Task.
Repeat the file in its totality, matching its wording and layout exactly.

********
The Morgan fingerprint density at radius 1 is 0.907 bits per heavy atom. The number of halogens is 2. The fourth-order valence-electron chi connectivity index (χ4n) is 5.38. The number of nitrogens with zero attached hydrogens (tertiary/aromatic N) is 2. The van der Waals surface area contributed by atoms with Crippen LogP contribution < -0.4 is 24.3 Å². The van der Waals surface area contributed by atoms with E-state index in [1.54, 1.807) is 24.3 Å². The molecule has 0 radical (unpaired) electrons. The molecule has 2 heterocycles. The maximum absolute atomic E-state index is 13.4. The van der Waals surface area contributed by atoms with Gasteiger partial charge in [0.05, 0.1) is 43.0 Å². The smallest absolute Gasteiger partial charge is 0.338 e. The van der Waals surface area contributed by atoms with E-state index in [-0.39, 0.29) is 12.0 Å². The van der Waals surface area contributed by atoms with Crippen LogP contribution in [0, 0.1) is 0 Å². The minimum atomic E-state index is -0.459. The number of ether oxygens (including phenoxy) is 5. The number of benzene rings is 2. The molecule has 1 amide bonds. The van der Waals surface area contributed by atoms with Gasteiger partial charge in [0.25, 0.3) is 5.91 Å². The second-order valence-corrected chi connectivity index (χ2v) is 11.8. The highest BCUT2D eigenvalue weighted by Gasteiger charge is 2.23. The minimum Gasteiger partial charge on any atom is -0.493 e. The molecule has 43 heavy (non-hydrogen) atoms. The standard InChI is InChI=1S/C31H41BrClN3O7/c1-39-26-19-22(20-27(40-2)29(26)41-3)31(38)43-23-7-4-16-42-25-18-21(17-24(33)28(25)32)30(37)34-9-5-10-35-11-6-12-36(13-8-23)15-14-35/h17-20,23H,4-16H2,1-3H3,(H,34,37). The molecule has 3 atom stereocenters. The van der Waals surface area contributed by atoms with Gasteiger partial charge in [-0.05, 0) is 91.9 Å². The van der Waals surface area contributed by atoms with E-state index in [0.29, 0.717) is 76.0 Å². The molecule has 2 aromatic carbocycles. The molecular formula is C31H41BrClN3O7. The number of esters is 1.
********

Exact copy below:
The Morgan fingerprint density at radius 1 is 0.907 bits per heavy atom. The number of halogens is 2. The fourth-order valence-electron chi connectivity index (χ4n) is 5.38. The number of nitrogens with zero attached hydrogens (tertiary/aromatic N) is 2. The van der Waals surface area contributed by atoms with Crippen LogP contribution < -0.4 is 24.3 Å². The van der Waals surface area contributed by atoms with E-state index in [1.54, 1.807) is 24.3 Å². The molecule has 0 radical (unpaired) electrons. The molecule has 2 heterocycles. The maximum absolute atomic E-state index is 13.4. The van der Waals surface area contributed by atoms with Gasteiger partial charge in [0.05, 0.1) is 43.0 Å². The smallest absolute Gasteiger partial charge is 0.338 e. The van der Waals surface area contributed by atoms with E-state index in [-0.39, 0.29) is 12.0 Å². The van der Waals surface area contributed by atoms with Crippen LogP contribution in [0, 0.1) is 0 Å². The minimum atomic E-state index is -0.459. The number of ether oxygens (including phenoxy) is 5. The number of benzene rings is 2. The molecule has 1 amide bonds. The van der Waals surface area contributed by atoms with Gasteiger partial charge in [0.25, 0.3) is 5.91 Å². The second-order valence-corrected chi connectivity index (χ2v) is 11.8. The highest BCUT2D eigenvalue weighted by Gasteiger charge is 2.23. The minimum Gasteiger partial charge on any atom is -0.493 e. The molecule has 43 heavy (non-hydrogen) atoms. The standard InChI is InChI=1S/C31H41BrClN3O7/c1-39-26-19-22(20-27(40-2)29(26)41-3)31(38)43-23-7-4-16-42-25-18-21(17-24(33)28(25)32)30(37)34-9-5-10-35-11-6-12-36(13-8-23)15-14-35/h17-20,23H,4-16H2,1-3H3,(H,34,37). The molecule has 3 atom stereocenters. The van der Waals surface area contributed by atoms with Gasteiger partial charge in [-0.05, 0) is 91.9 Å². The van der Waals surface area contributed by atoms with E-state index in [0.29, 0.717) is 76.0 Å². The molecule has 2 aromatic carbocycles. The molecular formula is C31H41BrClN3O7. The number of esters is 1.